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Coast Guard Alerts Charter BoatsJuly 09, 2012
DRUG TESTING REQUIREMENTS FOR CHARTER VESSELS 46 CFR Parts 4 and 16, 49 CFR Part 40, 33 CFR 95
The Coast Guard is strongly reminding the Charter Vessel Industry of their duties and obligations to meet federal drug testing regulations. Requirements for marine employers to have drug testing programs have been in effect since November 21, 1988. These requirements are applicable to all US flagged vessels in commercial service, regardless of vessel size or capacities, including what are commonly known as Six Pack Charter Vessels. The rule requires chemical testing of all crewmembers working in safety-sensitive positions whether or not those crewmembers possess merchant mariner credentials. The consequences for failing to comply with these requirements can be substantial and may involve the loss of a license or document, loss of a vessel or civil penalties at a rate of $5,500 per day per violation.
The rule applies to all commercial service vessels required to be operated by a US Coast Guard issued licensed individual, onboard any US flagged inspected and uninspected vessel on any route, commercial fishing vessels 200 GT or greater, and towing vessels 26 feet in length or longer. All crewmembers responsible for the safe operation and navigation of the vessel or those responsible for the safe handling of passengers in the event of an emergency must be tested.
Pre-employment drug testing is required prior to a person being placed in a safety sensitive position. Crewmembers are also subject to random drug testing at a minimum rate of 50% annually. Drug testing must also take place following a Serious Marine Incident. In these cases, anyone involved with the incident must be tested for evidence of drug and alcohol use. Additionally, testing may take place when a supervisor has reasonable cause of drug and alcohol use. Drug testing may also occur periodically when a USCG credentialed individual submits an original merchant mariner credential application, a reissuance, upgrade or endorsement. Please see the following attachment for additional basic information.
Detailed information about the Coast Guard’s Drug and Alcohol Program and responsibilities of marine employers is available online and may be accessed at http://marineinvestigations.us > Drug and Alcohol Program. Questions regarding testing requirements may be directed to your Coast Guard District Drug and Alcohol Program Inspector or the Headquarters Drug and Alcohol Program Manager, Mr. Robert Schoening at 202.372.1033 or Robert.C.Schoneing@uscg.mil .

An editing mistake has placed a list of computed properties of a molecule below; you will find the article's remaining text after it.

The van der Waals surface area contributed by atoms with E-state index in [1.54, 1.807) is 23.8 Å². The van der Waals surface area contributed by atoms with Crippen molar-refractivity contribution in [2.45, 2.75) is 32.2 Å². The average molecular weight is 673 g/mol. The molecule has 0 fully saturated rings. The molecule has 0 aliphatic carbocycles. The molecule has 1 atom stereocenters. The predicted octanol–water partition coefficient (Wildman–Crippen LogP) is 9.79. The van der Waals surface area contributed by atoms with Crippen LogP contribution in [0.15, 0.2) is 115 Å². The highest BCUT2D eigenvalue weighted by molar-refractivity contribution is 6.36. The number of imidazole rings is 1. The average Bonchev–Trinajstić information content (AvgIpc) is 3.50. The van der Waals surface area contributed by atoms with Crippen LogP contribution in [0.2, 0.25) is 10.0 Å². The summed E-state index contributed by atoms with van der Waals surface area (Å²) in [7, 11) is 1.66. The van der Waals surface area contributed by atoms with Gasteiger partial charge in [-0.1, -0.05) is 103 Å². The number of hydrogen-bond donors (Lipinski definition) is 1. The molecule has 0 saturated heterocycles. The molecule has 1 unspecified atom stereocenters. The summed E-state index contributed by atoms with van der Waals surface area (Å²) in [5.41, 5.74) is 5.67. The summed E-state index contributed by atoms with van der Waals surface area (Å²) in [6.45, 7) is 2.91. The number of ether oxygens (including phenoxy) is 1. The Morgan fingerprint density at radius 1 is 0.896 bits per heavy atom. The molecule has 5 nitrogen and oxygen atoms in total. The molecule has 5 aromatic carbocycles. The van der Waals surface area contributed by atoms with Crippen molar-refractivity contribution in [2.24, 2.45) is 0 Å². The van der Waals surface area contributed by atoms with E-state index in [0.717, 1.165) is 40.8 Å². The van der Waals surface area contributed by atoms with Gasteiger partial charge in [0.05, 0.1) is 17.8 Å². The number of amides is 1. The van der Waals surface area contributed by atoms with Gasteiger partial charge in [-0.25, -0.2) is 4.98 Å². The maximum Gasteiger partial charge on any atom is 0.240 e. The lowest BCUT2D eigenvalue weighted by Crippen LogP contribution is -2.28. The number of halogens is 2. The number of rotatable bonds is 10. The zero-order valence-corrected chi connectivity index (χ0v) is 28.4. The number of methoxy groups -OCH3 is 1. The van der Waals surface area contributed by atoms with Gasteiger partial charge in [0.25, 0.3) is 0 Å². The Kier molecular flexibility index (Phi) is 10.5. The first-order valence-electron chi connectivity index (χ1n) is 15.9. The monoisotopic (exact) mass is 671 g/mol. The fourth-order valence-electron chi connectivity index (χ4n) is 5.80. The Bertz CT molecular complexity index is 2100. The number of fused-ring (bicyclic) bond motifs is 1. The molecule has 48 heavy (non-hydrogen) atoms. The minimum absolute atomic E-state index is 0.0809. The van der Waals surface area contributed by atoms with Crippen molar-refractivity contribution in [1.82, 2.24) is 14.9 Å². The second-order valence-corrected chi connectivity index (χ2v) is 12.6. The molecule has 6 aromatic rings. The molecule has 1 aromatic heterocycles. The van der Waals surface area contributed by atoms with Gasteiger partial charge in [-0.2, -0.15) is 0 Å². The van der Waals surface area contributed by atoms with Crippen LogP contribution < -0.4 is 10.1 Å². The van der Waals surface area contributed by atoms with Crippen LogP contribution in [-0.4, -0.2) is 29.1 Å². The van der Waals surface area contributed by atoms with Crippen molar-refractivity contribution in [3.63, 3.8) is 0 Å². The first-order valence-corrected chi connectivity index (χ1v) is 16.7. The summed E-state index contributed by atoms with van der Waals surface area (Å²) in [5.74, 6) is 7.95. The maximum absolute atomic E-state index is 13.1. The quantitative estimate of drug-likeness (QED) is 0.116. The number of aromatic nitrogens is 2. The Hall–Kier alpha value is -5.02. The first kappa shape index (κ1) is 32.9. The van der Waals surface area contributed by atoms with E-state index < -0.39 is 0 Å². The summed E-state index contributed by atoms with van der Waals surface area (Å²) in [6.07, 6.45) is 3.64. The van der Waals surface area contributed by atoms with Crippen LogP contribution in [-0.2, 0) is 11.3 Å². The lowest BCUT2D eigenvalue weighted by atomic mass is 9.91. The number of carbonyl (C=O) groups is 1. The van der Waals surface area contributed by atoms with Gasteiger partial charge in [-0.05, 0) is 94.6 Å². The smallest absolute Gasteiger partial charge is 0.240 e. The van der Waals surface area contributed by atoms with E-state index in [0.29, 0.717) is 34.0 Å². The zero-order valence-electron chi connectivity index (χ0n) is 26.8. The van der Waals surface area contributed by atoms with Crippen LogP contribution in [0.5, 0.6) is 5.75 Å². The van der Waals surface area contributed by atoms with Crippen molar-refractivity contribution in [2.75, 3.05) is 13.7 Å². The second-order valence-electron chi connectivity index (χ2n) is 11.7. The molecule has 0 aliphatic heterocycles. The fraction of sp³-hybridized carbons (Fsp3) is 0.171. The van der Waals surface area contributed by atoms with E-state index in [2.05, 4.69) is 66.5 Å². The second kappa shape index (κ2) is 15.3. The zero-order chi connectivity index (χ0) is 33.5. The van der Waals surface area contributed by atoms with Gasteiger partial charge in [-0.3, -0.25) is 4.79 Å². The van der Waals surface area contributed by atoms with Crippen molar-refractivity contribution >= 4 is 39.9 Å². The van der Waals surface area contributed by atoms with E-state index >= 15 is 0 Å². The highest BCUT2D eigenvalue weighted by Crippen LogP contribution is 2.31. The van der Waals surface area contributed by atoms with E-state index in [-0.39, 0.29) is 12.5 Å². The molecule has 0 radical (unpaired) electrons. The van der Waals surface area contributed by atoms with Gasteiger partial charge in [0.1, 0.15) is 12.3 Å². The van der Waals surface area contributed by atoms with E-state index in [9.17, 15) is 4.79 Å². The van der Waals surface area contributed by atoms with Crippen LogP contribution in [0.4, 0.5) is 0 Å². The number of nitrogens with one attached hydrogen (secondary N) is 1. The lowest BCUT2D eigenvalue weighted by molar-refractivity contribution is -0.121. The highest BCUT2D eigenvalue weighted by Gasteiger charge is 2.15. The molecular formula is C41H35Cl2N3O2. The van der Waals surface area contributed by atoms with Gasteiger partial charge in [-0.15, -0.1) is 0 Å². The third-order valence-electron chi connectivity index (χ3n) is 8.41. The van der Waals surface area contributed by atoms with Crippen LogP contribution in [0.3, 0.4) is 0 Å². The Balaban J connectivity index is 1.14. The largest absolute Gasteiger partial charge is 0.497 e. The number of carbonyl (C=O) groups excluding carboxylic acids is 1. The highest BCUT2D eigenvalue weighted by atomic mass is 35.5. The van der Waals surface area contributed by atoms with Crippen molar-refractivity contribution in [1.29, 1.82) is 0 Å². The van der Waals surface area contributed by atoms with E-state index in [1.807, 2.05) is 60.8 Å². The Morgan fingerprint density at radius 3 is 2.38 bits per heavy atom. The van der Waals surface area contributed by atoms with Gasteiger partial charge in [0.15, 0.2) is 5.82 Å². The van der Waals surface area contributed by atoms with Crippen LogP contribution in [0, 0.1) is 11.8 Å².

This safety alert is provided for informational purposes only and does not relieve any domestic or international safety, operational or material requirement. Developed by the Office of Investigations and Analysis, United States Coast Guard Headquarters, Washington, DC.
Office of Investigations and Analysis: http://marineinvestigations.us To subscribe: email@example.com
Marine Employers Drug Test Program Basic Regulatory Requirements
46 CFR Parts 4 & Part 16, 49 CFR Part 40, 33 CFR 95
Background: On November 21, 1988, a new regulation requiring chemical testing for all U.S. flagged vessels in commercial service was published in the Federal Register. This rule required chemical testing on all crewmembers working in a safety- sensitive positions. A crewmember is a documented or undocumented individual.
Applicability: Applies to all commercial service vessels required to be operated by a US Coast Guard issued licensed individual: All United States flagged inspected and uninspected vessels in commercial service on any route; Commercial fishing vessels 200 GT or greater; Towing vessels 26 ft length or longer.
Who must be tested? All crewmembers responsible for the safe operation and navigation of the vessel and those responsible for the safe handling of passengers in the event of an emergency.